April is Sexual Assault Awareness Month

April is Sexual Assault Awareness month, a chance for our community to celebrate survivors, empower victims, and work together to make our world safer and healthier.

Sexual assault is a prevalent social problem. About 1 in 3 women and 1 in 6 men will become victims of sexual assault within their lifetime, some of them more than once. Research indicates that being a victim at a young age increases your risk of experiencing victimization again later in life, pointing the way towards the need for consent, boundary setting, awareness, and nonviolent communication skills in our adolescents.

We use the term victim for those in the direct aftermath of the crime. They become survivors next. Thrivers is the last category, and this is achieved when the assault is part of the fabric of a life but fails to define it completely. Moving a survivor along this continuum takes a multidisciplinary team, including advocates, family and friends, and healthcare and mental health providers!

If you have been assaulted or know somebody who has, one of the best things that you can do for them is to support them unconditionally and help them find the path forward that suits them. If they are looking for non-forensic, comprehensive, discrete, and compassionate medical care, testing for sexually transmitted infections, or treatment, Snoqualmie Valley Health is here to help. If they are seeking a forensic examination, in which evidence is collected and preserved, this is a right that they have under the Violence Against Women Act (VAWA), even if they are not a woman. This exam is free to any survivor, regardless of whether or not they want to press charges or involve law enforcement. In most cases, although individual cases vary, evidence collection is now possible for up to 4 days after an assault.

If you are not sure where to turn, our clinics and emergency room can help guide you. We have also compiled a list of resources that you can turn to for more advice or guidance.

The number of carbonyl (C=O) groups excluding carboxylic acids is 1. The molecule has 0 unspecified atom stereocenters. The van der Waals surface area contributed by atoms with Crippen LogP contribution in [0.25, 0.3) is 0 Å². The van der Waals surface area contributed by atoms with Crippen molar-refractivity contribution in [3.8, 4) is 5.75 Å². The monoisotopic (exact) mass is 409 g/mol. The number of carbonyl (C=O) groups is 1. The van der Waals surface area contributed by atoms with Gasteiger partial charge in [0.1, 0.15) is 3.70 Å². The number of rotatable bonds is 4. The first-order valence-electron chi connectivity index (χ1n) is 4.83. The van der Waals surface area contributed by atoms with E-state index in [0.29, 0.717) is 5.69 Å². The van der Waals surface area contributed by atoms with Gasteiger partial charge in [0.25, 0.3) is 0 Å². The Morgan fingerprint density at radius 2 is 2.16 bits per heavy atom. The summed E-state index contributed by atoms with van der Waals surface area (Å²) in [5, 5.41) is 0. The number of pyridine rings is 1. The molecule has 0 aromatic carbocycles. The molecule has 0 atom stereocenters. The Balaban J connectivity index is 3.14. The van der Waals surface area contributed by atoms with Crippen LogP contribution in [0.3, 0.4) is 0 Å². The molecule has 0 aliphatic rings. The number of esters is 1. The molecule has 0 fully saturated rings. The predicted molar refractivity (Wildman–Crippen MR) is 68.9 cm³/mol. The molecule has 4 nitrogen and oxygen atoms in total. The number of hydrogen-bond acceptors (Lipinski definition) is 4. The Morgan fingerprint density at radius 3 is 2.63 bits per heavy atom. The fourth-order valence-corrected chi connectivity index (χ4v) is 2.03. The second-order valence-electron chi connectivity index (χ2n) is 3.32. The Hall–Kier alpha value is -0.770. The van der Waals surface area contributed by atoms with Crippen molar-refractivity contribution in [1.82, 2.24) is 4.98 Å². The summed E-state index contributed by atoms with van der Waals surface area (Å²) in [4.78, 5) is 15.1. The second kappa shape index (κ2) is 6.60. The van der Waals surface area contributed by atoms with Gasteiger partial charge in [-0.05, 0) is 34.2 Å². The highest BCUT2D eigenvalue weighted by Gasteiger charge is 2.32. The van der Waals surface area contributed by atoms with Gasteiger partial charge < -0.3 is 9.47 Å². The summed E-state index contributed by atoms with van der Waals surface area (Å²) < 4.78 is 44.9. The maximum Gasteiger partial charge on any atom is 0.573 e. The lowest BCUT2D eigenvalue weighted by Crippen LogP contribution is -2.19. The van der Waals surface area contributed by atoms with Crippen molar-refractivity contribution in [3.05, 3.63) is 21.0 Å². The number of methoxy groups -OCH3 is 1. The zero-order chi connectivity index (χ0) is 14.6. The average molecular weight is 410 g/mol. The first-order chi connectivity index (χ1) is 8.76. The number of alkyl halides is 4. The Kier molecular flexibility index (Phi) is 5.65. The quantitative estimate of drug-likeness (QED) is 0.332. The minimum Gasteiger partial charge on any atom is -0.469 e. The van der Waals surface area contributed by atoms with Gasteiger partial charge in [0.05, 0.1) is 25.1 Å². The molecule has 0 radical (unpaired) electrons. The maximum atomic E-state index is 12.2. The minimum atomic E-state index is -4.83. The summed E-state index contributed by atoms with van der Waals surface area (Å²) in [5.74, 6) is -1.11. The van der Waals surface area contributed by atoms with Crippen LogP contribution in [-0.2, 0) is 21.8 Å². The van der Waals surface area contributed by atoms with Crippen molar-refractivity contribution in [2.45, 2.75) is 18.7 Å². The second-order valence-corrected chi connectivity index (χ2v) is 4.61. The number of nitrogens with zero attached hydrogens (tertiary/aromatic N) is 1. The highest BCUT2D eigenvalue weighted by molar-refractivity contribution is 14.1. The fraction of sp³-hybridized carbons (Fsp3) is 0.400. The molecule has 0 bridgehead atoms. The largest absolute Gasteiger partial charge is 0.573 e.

6 Steps to Support a Survivor (Joyful Heart Foundation):

  1. Listen: Sometimes people don’t even want words. Just the act of listening, witnessing, and hearing a person’s story can be incredibly powerful.
  2. Validate: Let the survivor know that you’re there for them, believe in them, and are committed to support them. Use phrases like “I believe you”, “I’m sorry this happened to you”, and “you’re not alone”.
  3. Ask what more you can do to help (be openly curious): Instead of making statements or demands, ask the survivor what would feel good to them, what kind of support they need.
  4. Know where to point someone to for more help: See our resource list!
  5. Keep an open heart: saying, and meaning, “I’m there for you, no matter what” makes the survivor feel supported throughout their journey, no matter how long or painful.
  6. Care for yourself: Hearing scary or sad stories can expose us to vicarious trauma, where you take in and are impacted by the experience of others. Make sure you know how to take care of yourself, whether that’s therapy, talking to an advocate or hotline employee, going outdoors, journaling, or something else.

Article written by Snoqualmie Valley Health Provider Katherine Thompson, PA-C.


RAINN (https://www.rainn.org/): National anti-sexual violence organization. Offers online (chat) hotline, 24/7 hotline for referral and support, and lots of other resources and advocacy.

Joyful Heart Foundation (https://www.joyfulheartfoundation.org/): yes, Mariska Hargitay (Law and Order: SVU) started this foundation to help address various issues related to sexual violence. Great set of resources for survivors and supporters of survivors.

Refugee Women’s Alliance (https://www.rewa.org/): providing resources and support to refugees and immigrants in the Puget Sound area to encourage independence.

The Northwest Network of Bisexual, Trans, Lesbian and Gay Survivors of Abuse (https://www.nwnetwork.org/): wonderful organization offering care and resources specifically to the LGBTQ+ community.

Washington Coalition of Sexual Assault Programs (https://www.wcsap.org/): this is our state organization of programs that address sexual assault. It’s a good place to start for understanding where to seek care.

Harborview Center for Sexual Assault and Traumatic Stress (https://depts.washington.edu/uwhatc/): one of the closest, full-time forensic examination locations in the Puget Sound area; also offers extensive counseling, support group, and referral resources.

King County Sexual Assault Resource Center (https://www.kcsarc.org/en/): strong King County advocacy, counseling, support group, and resource organization.

National Sexual Violence Resource Center (https://www.nsvrc.org/): National organization with great search tools and lots of online information.